The Australian Building and Construction Commission sought an order requiring Mr Myles go to its office with a personal cheque or bank cheque to pay the penalties.

But the court refused, saying the ABCC application “smacks of an overly officious attitude”

“We are of the view that deterrence (specific and general) justifies the order that we are prepared to make,’’ the judges said. “It is directed at preventing union funds undercutting the sting or burden of the personal penalty.”

They said Mr Myles had a “history of significant contravention”.

“A personal payment order of the kind to which we will come will bring home to him, and others in his position, that he, and they, cannot act in contravention of the Act knowing that union funds will always bale him, or them, out,’’ they said


Liberals call Labor ad "grubby"

Malcolm Turnbull has hit back at new Labor attack ads over his wealth, as the government scrambles to win over the Senate crossbench to pass the last stage of company tax cuts.

Labor has rolled out a television ad, saying Malcolm Turnbull will personally benefit from the corporate tax cuts because of his massive shareholdings in big business.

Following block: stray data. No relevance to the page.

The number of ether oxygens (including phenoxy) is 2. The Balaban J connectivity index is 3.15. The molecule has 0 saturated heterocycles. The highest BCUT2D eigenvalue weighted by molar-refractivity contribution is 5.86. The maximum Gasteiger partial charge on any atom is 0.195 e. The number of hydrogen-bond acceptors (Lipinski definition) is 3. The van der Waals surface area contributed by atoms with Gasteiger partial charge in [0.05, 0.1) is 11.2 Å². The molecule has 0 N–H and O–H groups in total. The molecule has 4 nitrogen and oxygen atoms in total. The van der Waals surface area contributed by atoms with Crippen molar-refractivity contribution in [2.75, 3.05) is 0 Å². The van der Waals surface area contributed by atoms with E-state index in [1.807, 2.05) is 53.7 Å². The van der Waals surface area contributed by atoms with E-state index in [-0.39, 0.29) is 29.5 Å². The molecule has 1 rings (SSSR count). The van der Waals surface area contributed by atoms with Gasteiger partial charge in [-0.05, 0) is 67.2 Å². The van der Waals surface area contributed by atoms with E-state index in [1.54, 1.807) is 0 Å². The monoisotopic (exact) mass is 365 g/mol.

Mr Turnbull said it was an example of "how the Labor Party is abandoning everything that it used to stand for."

And he defended his right to make money. "They want to attack me for having a quid," the multimillionaire said. "They want to attack me and Lucy for working hard and having a go. Luce and I have done that all our lives. "Making money. Paying tax. That's apparently not the Labor way any more. "You're not allowed to have a go. Make money. Work hard. "The old Labor leaders would be horrified by Bill Shorten's politics of envy."

Coalition colleagues said the ad was "grubby" and "appalling" and point out most Australians, including Labor MPs would benefit from the corporate tax cuts through superannuation funds.


Hateful Labor inflates Hanson

Labor likes to paint Pauline Hanson as a polarising figure who poses a threat to the social fabric of the Australian nation.

Through a blind hatred of the woman, the opposition has now ensured the One Nation leader has become a threat to the economy. This is not an indictment of Hanson. It is the consequence of Labor’s political decision to abandon common sense when it comes to business tax cuts — cuts it once supported.

The refusal to negotiate an outcome on an issue that once had bipartisan support has forced the government to deal with crossbenchers who never had a commonsense view of the economy to begin with.

With One Nation’s two votes in the Senate being critical for passage of legislation, Bill Shorten has effectively put Hanson in charge of economic policy. Labor’s Senate negotiator Penny Wong was apoplectic at the deal done last week between Hanson and Finance Minister Mathias Cormann to get personal income tax cuts done.